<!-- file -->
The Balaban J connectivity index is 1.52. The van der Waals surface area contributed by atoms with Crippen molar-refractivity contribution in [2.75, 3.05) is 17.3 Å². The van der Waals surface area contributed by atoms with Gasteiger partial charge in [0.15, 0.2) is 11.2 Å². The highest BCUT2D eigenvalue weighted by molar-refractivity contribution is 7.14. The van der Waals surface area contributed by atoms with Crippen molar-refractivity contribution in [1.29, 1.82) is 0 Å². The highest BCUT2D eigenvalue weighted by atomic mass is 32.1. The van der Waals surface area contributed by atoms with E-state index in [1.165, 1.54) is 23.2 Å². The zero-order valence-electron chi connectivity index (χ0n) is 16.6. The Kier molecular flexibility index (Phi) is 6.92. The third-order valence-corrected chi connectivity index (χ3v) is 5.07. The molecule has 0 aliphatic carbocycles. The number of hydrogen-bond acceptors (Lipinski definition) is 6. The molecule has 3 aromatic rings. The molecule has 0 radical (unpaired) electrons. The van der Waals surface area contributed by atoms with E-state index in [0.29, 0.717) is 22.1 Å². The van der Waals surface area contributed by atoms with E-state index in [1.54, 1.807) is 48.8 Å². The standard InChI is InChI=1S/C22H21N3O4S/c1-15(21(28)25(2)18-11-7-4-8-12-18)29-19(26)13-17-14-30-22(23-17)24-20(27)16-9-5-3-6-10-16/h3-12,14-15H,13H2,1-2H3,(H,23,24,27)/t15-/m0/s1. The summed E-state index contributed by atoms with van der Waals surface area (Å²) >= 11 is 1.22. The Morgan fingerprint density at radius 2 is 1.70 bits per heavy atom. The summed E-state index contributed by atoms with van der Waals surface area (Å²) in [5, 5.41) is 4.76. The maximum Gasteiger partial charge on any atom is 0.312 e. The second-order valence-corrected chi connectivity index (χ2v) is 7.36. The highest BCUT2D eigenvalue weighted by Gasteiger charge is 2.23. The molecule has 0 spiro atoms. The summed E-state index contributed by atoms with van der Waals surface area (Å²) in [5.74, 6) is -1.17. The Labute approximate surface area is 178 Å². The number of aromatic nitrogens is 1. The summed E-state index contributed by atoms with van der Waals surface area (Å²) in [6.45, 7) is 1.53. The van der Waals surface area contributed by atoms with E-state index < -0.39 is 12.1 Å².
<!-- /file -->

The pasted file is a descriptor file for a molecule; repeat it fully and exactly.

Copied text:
The Balaban J connectivity index is 1.52. The van der Waals surface area contributed by atoms with Crippen molar-refractivity contribution in [2.75, 3.05) is 17.3 Å². The van der Waals surface area contributed by atoms with Gasteiger partial charge in [0.15, 0.2) is 11.2 Å². The highest BCUT2D eigenvalue weighted by molar-refractivity contribution is 7.14. The van der Waals surface area contributed by atoms with Crippen molar-refractivity contribution in [1.29, 1.82) is 0 Å². The highest BCUT2D eigenvalue weighted by atomic mass is 32.1. The van der Waals surface area contributed by atoms with E-state index in [1.165, 1.54) is 23.2 Å². The zero-order valence-electron chi connectivity index (χ0n) is 16.6. The Kier molecular flexibility index (Phi) is 6.92. The third-order valence-corrected chi connectivity index (χ3v) is 5.07. The molecule has 0 aliphatic carbocycles. The number of hydrogen-bond acceptors (Lipinski definition) is 6. The molecule has 3 aromatic rings. The molecule has 0 radical (unpaired) electrons. The van der Waals surface area contributed by atoms with E-state index in [0.29, 0.717) is 22.1 Å². The van der Waals surface area contributed by atoms with E-state index in [1.54, 1.807) is 48.8 Å². The standard InChI is InChI=1S/C22H21N3O4S/c1-15(21(28)25(2)18-11-7-4-8-12-18)29-19(26)13-17-14-30-22(23-17)24-20(27)16-9-5-3-6-10-16/h3-12,14-15H,13H2,1-2H3,(H,23,24,27)/t15-/m0/s1. The summed E-state index contributed by atoms with van der Waals surface area (Å²) >= 11 is 1.22. The Morgan fingerprint density at radius 2 is 1.70 bits per heavy atom. The summed E-state index contributed by atoms with van der Waals surface area (Å²) in [5, 5.41) is 4.76. The maximum Gasteiger partial charge on any atom is 0.312 e. The second-order valence-corrected chi connectivity index (χ2v) is 7.36. The highest BCUT2D eigenvalue weighted by Gasteiger charge is 2.23. The molecule has 0 spiro atoms. The summed E-state index contributed by atoms with van der Waals surface area (Å²) in [5.74, 6) is -1.17. The Labute approximate surface area is 178 Å². The number of aromatic nitrogens is 1. The summed E-state index contributed by atoms with van der Waals surface area (Å²) in [6.45, 7) is 1.53. The van der Waals surface area contributed by atoms with E-state index < -0.39 is 12.1 Å².